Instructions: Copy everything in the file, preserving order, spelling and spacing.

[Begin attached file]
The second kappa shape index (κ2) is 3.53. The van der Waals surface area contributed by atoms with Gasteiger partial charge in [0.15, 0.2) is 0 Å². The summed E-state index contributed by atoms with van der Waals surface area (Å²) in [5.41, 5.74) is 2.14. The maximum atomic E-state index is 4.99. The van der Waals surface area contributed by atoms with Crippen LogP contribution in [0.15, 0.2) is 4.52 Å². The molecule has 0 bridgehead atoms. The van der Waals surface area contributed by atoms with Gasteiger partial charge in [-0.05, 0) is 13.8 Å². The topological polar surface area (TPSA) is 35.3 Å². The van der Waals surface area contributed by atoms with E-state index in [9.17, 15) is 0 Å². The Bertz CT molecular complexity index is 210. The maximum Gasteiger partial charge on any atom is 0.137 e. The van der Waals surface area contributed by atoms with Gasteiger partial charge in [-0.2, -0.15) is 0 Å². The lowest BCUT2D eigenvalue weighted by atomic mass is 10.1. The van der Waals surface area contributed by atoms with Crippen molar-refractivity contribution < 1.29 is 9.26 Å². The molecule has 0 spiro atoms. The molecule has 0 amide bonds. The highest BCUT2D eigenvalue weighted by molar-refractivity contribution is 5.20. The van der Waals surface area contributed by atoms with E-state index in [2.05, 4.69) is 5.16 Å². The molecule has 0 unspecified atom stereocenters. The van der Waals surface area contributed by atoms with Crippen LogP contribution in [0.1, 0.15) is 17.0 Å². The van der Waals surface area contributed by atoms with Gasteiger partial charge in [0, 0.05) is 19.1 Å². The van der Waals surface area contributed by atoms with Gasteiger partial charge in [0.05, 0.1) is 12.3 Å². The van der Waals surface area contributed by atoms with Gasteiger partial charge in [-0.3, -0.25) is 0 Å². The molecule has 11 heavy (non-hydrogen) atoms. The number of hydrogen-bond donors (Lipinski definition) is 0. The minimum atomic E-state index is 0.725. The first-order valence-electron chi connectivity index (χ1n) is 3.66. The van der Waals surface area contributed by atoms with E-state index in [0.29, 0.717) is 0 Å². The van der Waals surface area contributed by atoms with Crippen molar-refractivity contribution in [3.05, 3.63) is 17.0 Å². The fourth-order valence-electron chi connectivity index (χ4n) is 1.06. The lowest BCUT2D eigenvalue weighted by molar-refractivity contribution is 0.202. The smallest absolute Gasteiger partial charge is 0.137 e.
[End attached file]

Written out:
The second kappa shape index (κ2) is 3.53. The van der Waals surface area contributed by atoms with Gasteiger partial charge in [0.15, 0.2) is 0 Å². The summed E-state index contributed by atoms with van der Waals surface area (Å²) in [5.41, 5.74) is 2.14. The maximum atomic E-state index is 4.99. The van der Waals surface area contributed by atoms with Crippen LogP contribution in [0.15, 0.2) is 4.52 Å². The molecule has 0 bridgehead atoms. The van der Waals surface area contributed by atoms with Gasteiger partial charge in [-0.05, 0) is 13.8 Å². The topological polar surface area (TPSA) is 35.3 Å². The van der Waals surface area contributed by atoms with E-state index in [9.17, 15) is 0 Å². The Bertz CT molecular complexity index is 210. The maximum Gasteiger partial charge on any atom is 0.137 e. The van der Waals surface area contributed by atoms with Gasteiger partial charge in [-0.2, -0.15) is 0 Å². The lowest BCUT2D eigenvalue weighted by atomic mass is 10.1. The van der Waals surface area contributed by atoms with Crippen molar-refractivity contribution < 1.29 is 9.26 Å². The molecule has 0 spiro atoms. The molecule has 0 amide bonds. The highest BCUT2D eigenvalue weighted by molar-refractivity contribution is 5.20. The van der Waals surface area contributed by atoms with E-state index in [2.05, 4.69) is 5.16 Å². The molecule has 0 unspecified atom stereocenters. The van der Waals surface area contributed by atoms with Crippen LogP contribution in [0.1, 0.15) is 17.0 Å². The van der Waals surface area contributed by atoms with Gasteiger partial charge in [0, 0.05) is 19.1 Å². The van der Waals surface area contributed by atoms with Gasteiger partial charge in [0.05, 0.1) is 12.3 Å². The van der Waals surface area contributed by atoms with Gasteiger partial charge in [-0.3, -0.25) is 0 Å². The molecule has 11 heavy (non-hydrogen) atoms. The number of hydrogen-bond donors (Lipinski definition) is 0. The minimum atomic E-state index is 0.725. The first-order valence-electron chi connectivity index (χ1n) is 3.66. The van der Waals surface area contributed by atoms with E-state index in [0.29, 0.717) is 0 Å². The van der Waals surface area contributed by atoms with Crippen molar-refractivity contribution in [3.05, 3.63) is 17.0 Å². The fourth-order valence-electron chi connectivity index (χ4n) is 1.06. The lowest BCUT2D eigenvalue weighted by molar-refractivity contribution is 0.202. The smallest absolute Gasteiger partial charge is 0.137 e.